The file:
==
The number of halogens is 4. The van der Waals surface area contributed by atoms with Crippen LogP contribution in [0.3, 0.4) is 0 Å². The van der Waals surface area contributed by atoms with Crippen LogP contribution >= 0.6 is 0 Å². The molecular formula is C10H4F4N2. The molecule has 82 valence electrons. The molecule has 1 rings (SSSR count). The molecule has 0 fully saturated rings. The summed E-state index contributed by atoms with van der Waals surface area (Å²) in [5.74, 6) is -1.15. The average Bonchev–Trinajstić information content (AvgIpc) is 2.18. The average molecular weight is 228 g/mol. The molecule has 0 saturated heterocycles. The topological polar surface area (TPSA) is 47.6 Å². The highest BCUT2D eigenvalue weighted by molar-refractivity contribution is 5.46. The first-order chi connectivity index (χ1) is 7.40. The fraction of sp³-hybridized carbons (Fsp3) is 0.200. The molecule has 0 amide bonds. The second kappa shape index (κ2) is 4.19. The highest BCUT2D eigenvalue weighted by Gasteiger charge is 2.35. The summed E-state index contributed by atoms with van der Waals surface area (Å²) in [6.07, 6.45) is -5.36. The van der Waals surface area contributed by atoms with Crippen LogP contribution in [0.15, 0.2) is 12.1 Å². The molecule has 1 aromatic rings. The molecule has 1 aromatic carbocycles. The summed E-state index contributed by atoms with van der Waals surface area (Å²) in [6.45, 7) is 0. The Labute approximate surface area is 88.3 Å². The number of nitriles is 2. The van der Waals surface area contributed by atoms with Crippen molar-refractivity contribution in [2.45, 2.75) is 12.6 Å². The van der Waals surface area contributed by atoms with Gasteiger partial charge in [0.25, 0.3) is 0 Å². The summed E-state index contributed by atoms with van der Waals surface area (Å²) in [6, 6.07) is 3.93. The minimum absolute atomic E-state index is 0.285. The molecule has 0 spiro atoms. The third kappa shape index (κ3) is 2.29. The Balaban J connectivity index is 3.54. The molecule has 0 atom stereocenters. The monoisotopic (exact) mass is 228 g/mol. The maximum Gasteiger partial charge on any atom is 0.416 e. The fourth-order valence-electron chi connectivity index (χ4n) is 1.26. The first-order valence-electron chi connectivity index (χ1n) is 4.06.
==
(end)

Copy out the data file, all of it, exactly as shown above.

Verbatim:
The number of halogens is 4. The van der Waals surface area contributed by atoms with Crippen LogP contribution in [0.3, 0.4) is 0 Å². The van der Waals surface area contributed by atoms with Crippen LogP contribution >= 0.6 is 0 Å². The molecular formula is C10H4F4N2. The molecule has 82 valence electrons. The molecule has 1 rings (SSSR count). The molecule has 0 fully saturated rings. The summed E-state index contributed by atoms with van der Waals surface area (Å²) in [5.74, 6) is -1.15. The average Bonchev–Trinajstić information content (AvgIpc) is 2.18. The average molecular weight is 228 g/mol. The molecule has 0 saturated heterocycles. The topological polar surface area (TPSA) is 47.6 Å². The highest BCUT2D eigenvalue weighted by molar-refractivity contribution is 5.46. The first-order chi connectivity index (χ1) is 7.40. The fraction of sp³-hybridized carbons (Fsp3) is 0.200. The molecule has 0 amide bonds. The second kappa shape index (κ2) is 4.19. The highest BCUT2D eigenvalue weighted by Gasteiger charge is 2.35. The summed E-state index contributed by atoms with van der Waals surface area (Å²) in [6.07, 6.45) is -5.36. The van der Waals surface area contributed by atoms with Crippen LogP contribution in [0.15, 0.2) is 12.1 Å². The molecule has 1 aromatic rings. The molecule has 1 aromatic carbocycles. The summed E-state index contributed by atoms with van der Waals surface area (Å²) in [6.45, 7) is 0. The Labute approximate surface area is 88.3 Å². The number of nitriles is 2. The van der Waals surface area contributed by atoms with Crippen molar-refractivity contribution in [2.45, 2.75) is 12.6 Å². The van der Waals surface area contributed by atoms with Gasteiger partial charge in [0.25, 0.3) is 0 Å². The summed E-state index contributed by atoms with van der Waals surface area (Å²) in [6, 6.07) is 3.93. The minimum absolute atomic E-state index is 0.285. The molecule has 0 spiro atoms. The third kappa shape index (κ3) is 2.29. The Balaban J connectivity index is 3.54. The molecule has 0 atom stereocenters. The monoisotopic (exact) mass is 228 g/mol. The maximum Gasteiger partial charge on any atom is 0.416 e. The fourth-order valence-electron chi connectivity index (χ4n) is 1.26. The first-order valence-electron chi connectivity index (χ1n) is 4.06.